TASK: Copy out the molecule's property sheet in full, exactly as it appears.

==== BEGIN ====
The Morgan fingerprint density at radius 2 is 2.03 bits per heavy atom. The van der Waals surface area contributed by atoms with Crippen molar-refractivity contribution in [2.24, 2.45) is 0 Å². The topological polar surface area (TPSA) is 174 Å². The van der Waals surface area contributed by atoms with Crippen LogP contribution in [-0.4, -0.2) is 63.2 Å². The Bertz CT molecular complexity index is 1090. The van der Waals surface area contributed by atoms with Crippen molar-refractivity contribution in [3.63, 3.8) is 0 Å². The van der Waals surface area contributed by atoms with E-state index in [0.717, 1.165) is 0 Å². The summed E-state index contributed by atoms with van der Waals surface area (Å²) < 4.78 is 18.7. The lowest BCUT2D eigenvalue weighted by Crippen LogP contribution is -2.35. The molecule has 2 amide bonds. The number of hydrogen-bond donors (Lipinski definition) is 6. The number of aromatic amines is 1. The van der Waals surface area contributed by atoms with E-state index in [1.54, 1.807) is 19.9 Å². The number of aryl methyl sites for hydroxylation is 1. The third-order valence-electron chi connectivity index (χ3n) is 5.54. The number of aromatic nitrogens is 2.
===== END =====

The Morgan fingerprint density at radius 2 is 2.03 bits per heavy atom. The van der Waals surface area contributed by atoms with Crippen molar-refractivity contribution in [2.24, 2.45) is 0 Å². The topological polar surface area (TPSA) is 174 Å². The van der Waals surface area contributed by atoms with Crippen LogP contribution in [-0.4, -0.2) is 63.2 Å². The Bertz CT molecular complexity index is 1090. The van der Waals surface area contributed by atoms with Crippen molar-refractivity contribution in [3.63, 3.8) is 0 Å². The van der Waals surface area contributed by atoms with E-state index in [0.717, 1.165) is 0 Å². The summed E-state index contributed by atoms with van der Waals surface area (Å²) < 4.78 is 18.7. The lowest BCUT2D eigenvalue weighted by Crippen LogP contribution is -2.35. The molecule has 2 amide bonds. The number of hydrogen-bond donors (Lipinski definition) is 6. The number of aromatic amines is 1. The van der Waals surface area contributed by atoms with E-state index in [1.54, 1.807) is 19.9 Å². The number of aryl methyl sites for hydroxylation is 1. The third-order valence-electron chi connectivity index (χ3n) is 5.54. The number of aromatic nitrogens is 2.